Herbicide-resistant weeds trouble Midwestern farms
07/13/2014 6:15 PM
07/13/2014 6:15 PM
Midwestern farmers are increasingly running into aggressive varieties of weeds that can’t be killed by a popular herbicide that revolutionized modern farming nearly two decades ago.
Critics say the emergence of so-called superweeds — ones that have developed a resistance to glyphosate, the generic name for Monsanto’s herbicide Roundup — was inevitable as farmers use the same herbicide year after year.
Weed experts say half the nation’s farmland is dealing with some form of herbicide-resistant weeds, including in Missouri and Illinois, where farmers have encountered half a dozen different species immune to glyphosate.
The problem grows worse each year, forcing farmers to change how they manage weeds after years of spray-it-and-forget-it simplicity.
In many ways, the battle between farmers and resistant weeds sprouted in 1996, when Monsanto introduced its Roundup Ready soybeans — a crop genetically modified to be immune to glyphosate. That was followed by corn, cotton and sugar beets.
The combination was revolutionary because it let farmers kill everything in a field except the crop it was designed to protect. It also ended the need for soil-damaging tillage, multiple herbicides and teams of high school students with hoes deployed to clear the fields.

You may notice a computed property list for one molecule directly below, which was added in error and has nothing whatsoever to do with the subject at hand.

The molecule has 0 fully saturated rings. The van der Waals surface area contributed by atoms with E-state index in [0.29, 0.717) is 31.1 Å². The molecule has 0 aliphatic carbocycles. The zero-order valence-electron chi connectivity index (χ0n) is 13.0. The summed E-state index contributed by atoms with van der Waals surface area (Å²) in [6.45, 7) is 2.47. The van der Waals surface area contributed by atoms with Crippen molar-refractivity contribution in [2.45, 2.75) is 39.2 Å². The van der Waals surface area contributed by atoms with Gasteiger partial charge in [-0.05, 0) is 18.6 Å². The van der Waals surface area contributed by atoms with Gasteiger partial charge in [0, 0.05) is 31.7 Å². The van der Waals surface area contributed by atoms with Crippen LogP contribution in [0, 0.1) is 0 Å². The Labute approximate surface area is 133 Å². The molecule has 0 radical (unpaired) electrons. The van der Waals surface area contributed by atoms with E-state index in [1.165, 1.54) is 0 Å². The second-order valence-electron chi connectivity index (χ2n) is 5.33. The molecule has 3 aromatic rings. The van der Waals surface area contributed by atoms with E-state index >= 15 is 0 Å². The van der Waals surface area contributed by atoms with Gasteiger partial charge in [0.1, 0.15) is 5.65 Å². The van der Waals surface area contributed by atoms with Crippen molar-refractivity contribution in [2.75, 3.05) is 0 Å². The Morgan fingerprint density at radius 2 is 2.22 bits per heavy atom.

The U.S. Department of Agriculture says more than 93 percent of the nation’s corn, soybean and cotton crops were grown last year from genetically modified seeds, most of which were glyphosate-tolerant. Many farmers now rely almost exclusively on the herbicide to keep their fields weed-free.
“I hate to use the word ‘lazy,’ but we’ve relaxed a little bit,” said Todd Gibson, a Norborne, Mo., farmer and a director with the Chesterfield-based United Soybean Board. “But it’s more our fault than it is the industry’s.”
The agriculture industry is boosting efforts to push farmers away from the over-reliance on glyphosate. Last year, the United Soybean Board launched a program designed to educate growers and encourage them to do more to combat herbicide resistance.
University extension experts are spending much of their time working with farmers desperate for solutions. In 2010, Monsanto started its Roundup Ready-Plus program that pays farmers incentives for using competitors’ products at various times during the planting cycle.
“There is no silver bullet for managing herbicide resistance,” said Monsanto spokesman John Combest. “It’s an issue that’s bigger than one class of chemistry, one company, one geography or one crop.”
Monsanto’s critics, though, blame the company and its peers. The Union of Concerned Scientists says the aggressive marketing of glyphosate as a cure-all is responsible for the rapid spread of resistant weeds.
“If it was your intention to create these weeds as quickly as possible, you’d do exactly what we’ve been doing,” said Ricardo Salvador, director of the organization’s food and environment program.
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